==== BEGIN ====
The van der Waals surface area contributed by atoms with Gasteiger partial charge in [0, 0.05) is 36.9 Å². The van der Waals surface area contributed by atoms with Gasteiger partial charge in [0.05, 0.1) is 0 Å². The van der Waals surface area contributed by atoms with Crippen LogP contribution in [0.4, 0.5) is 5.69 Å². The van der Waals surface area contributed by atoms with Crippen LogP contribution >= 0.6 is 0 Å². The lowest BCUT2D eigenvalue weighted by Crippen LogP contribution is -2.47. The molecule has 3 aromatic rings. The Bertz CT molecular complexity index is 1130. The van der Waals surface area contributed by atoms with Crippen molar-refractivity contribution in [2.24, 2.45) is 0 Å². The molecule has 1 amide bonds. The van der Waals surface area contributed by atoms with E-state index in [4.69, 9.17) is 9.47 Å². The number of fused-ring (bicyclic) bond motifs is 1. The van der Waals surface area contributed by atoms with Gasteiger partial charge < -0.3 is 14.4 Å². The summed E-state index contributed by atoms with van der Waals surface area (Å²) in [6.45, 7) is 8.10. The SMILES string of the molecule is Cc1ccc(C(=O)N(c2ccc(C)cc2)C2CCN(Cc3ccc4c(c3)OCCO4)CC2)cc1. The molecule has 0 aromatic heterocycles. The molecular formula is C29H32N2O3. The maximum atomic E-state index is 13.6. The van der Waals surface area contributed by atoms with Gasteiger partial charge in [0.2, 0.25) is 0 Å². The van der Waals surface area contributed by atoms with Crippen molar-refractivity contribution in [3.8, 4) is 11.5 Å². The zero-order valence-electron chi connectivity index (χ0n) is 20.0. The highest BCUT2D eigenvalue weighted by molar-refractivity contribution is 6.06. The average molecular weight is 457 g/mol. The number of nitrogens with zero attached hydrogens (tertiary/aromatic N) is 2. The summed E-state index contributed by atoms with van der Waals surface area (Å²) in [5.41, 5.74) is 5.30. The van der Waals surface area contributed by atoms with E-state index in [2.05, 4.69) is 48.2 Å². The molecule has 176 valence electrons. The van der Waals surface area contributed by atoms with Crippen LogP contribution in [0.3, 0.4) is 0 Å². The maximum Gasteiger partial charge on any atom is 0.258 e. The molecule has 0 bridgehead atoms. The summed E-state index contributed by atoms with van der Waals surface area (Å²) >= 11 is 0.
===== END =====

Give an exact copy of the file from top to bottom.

The van der Waals surface area contributed by atoms with Gasteiger partial charge in [0, 0.05) is 36.9 Å². The van der Waals surface area contributed by atoms with Gasteiger partial charge in [0.05, 0.1) is 0 Å². The van der Waals surface area contributed by atoms with Crippen LogP contribution in [0.4, 0.5) is 5.69 Å². The van der Waals surface area contributed by atoms with Crippen LogP contribution >= 0.6 is 0 Å². The lowest BCUT2D eigenvalue weighted by Crippen LogP contribution is -2.47. The molecule has 3 aromatic rings. The Bertz CT molecular complexity index is 1130. The van der Waals surface area contributed by atoms with Crippen molar-refractivity contribution in [2.24, 2.45) is 0 Å². The molecule has 1 amide bonds. The van der Waals surface area contributed by atoms with E-state index in [4.69, 9.17) is 9.47 Å². The number of fused-ring (bicyclic) bond motifs is 1. The van der Waals surface area contributed by atoms with Gasteiger partial charge < -0.3 is 14.4 Å². The summed E-state index contributed by atoms with van der Waals surface area (Å²) in [6.45, 7) is 8.10. The SMILES string of the molecule is Cc1ccc(C(=O)N(c2ccc(C)cc2)C2CCN(Cc3ccc4c(c3)OCCO4)CC2)cc1. The molecule has 0 aromatic heterocycles. The molecular formula is C29H32N2O3. The maximum atomic E-state index is 13.6. The van der Waals surface area contributed by atoms with Gasteiger partial charge in [0.2, 0.25) is 0 Å². The van der Waals surface area contributed by atoms with Crippen molar-refractivity contribution in [3.8, 4) is 11.5 Å². The zero-order valence-electron chi connectivity index (χ0n) is 20.0. The highest BCUT2D eigenvalue weighted by molar-refractivity contribution is 6.06. The average molecular weight is 457 g/mol. The number of nitrogens with zero attached hydrogens (tertiary/aromatic N) is 2. The summed E-state index contributed by atoms with van der Waals surface area (Å²) in [5.41, 5.74) is 5.30. The van der Waals surface area contributed by atoms with E-state index in [2.05, 4.69) is 48.2 Å². The molecule has 176 valence electrons. The van der Waals surface area contributed by atoms with Crippen LogP contribution in [0.3, 0.4) is 0 Å². The maximum Gasteiger partial charge on any atom is 0.258 e. The molecule has 0 bridgehead atoms. The summed E-state index contributed by atoms with van der Waals surface area (Å²) >= 11 is 0.